He will always be my baby though. My sweet, sweet baby. X


15 Years and Counting… — November 18, 2015

15 Years and Counting…


I have a vague idea I should write something about marriage.

The reason is that today (well at 3 o’clock this afternoon) I will have been married for 15 years.

Also it is Week 3 – see Keeping Clean Sheets if you don’t understand that reference- and so I am employing as many avoiding tactics as I can. I have done three fifths of Week 3 and have re-jigged it a bit so I no longer have the family/ scuss bathroom to do- poor Week Two is the down hearted recipient- but still major avoiding needed. The Kitchen Diner is left…need I say more?

The downstairs loo is leaking again. The number pad on my PC keyboard has stopped working. I have the mother of all weeks meetings/ helping at school/ parents evening/ ferrying/ school concerts wise. And so feel like taking this morning easy before I leave the house at 1pm and do not return except to briefly stuff sandwiches into kids until gone 9pm. My ‘working’ day, always a bit odd.

And anyway Christmas is arriving after a flurry of on-line activity yesterday and I do not want to miss a courier whom I have accidentally drowned out by over zealous vacuuming.

So there we have it I thought a quick post avoiding the use of as many numbers as possible would be the order of the day. And as today is my wedding anniversary it seems like as good a topic as any. Although it involves, already, too many numerals.

I have started this entry and discovered that since I last wrote Wordpress, my lovely blog host, have decided to change everything. I cannot find buttons. I no longer appear to be able to link to my other entries in a logical way. The Save button has mysteriously disappeared. I don’t need this in Week Three, I really don’t. Don’t they know I have been married for 15 (arghh) years today?

As you may have gathered we are not doing anything special today, despite its significance. Well I am having bacon on cheesy rolls for lunch but otherwise, no.  At about 5.30am husband used the assistive light on his phone to blind me and also deposit a wrapped article on the bed. I tried unsuccessfully to fumble under my bedside table for his gift and card. He told me to leave it until later. He has probably forgotten that there won’t be a later. He ordered me to get more sleep (probably the most romantic thing he will say to me all day- in fact one of the few things he will say to me at all today) which I tried to do. It was difficult with burning retinas.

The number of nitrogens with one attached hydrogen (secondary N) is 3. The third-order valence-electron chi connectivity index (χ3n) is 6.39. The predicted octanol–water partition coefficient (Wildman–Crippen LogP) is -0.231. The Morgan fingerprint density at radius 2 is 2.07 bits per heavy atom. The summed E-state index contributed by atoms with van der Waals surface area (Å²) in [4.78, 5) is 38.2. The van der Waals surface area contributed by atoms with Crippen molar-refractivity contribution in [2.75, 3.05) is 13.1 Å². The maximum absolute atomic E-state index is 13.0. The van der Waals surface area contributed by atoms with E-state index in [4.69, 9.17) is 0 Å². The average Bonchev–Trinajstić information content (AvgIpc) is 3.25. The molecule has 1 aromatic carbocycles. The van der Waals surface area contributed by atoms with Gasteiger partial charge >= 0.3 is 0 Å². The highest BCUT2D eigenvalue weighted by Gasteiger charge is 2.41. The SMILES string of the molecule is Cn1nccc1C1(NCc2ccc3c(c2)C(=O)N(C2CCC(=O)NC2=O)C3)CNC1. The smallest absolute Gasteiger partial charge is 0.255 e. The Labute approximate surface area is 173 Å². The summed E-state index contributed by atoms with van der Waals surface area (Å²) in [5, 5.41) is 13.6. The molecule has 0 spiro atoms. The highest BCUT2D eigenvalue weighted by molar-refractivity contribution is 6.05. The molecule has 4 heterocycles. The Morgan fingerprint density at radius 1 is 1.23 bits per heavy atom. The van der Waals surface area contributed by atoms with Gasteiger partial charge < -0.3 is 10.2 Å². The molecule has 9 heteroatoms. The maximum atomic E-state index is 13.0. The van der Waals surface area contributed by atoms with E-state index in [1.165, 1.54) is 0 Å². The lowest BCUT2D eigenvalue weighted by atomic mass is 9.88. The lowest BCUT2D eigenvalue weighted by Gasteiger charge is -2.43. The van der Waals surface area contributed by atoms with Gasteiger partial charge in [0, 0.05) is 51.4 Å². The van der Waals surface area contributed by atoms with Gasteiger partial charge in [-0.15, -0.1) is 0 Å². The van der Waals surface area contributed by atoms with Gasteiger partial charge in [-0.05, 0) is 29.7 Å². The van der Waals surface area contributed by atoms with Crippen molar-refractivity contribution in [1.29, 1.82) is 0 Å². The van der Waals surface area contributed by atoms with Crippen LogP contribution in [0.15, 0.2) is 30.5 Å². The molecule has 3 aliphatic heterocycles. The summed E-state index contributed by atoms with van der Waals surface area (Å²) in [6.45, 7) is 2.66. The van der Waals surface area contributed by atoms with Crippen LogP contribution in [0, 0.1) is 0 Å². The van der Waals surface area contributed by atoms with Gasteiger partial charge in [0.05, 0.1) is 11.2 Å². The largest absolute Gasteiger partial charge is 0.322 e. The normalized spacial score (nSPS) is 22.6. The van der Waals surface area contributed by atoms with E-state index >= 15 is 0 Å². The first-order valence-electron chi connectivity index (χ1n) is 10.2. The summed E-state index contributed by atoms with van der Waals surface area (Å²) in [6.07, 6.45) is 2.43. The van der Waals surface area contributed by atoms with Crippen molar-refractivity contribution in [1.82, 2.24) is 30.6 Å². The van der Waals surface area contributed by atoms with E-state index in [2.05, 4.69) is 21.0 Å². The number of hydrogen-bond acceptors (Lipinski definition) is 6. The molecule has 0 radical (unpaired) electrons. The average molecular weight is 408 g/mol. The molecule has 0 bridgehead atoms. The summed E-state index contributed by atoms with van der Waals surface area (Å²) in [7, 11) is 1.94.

In any event that present isn’t up to a great deal. I am far beyond those times when I spent every available lunch hour devising, planning and purchasing a perfect gift for each anniversary (and birthday and Christmas). The present was purloined off his Christmas list which I only extracted from him on Saturday morning. And so although Youngest and I tried to find something more inspired between football matches and rain showers in town we failed. Fifteen years is crystal. We have enough tumblers. And what would a grown man do with a small glass animal? And in any event my mind is too full of what to buy small people for Christmas and what other people can buy my small people for Christmas and what I should buy the teachers for Christmas and what I would like other people to buy me for Christmas…. perhaps more time? It is like this every year and led me once to forget our anniversary completely. I was that ‘buying flowers in a petrol station’ cliché. My tip is not to get married in November.

Anyway back to this morning. Once the alarm went off a mere half an hour later I struggled blindly through my minimal ablutions and then took a pause to open his gift and card before rousing the kids. Do not fret dear reader my retinas are recovered. I always struggle blindly through my morning ablutions in a kind of denial. About morning. About the day to come. About, well everything really. I do not usually leave this ‘denial’ phase until the caffeine from my first cuppa has kicked in.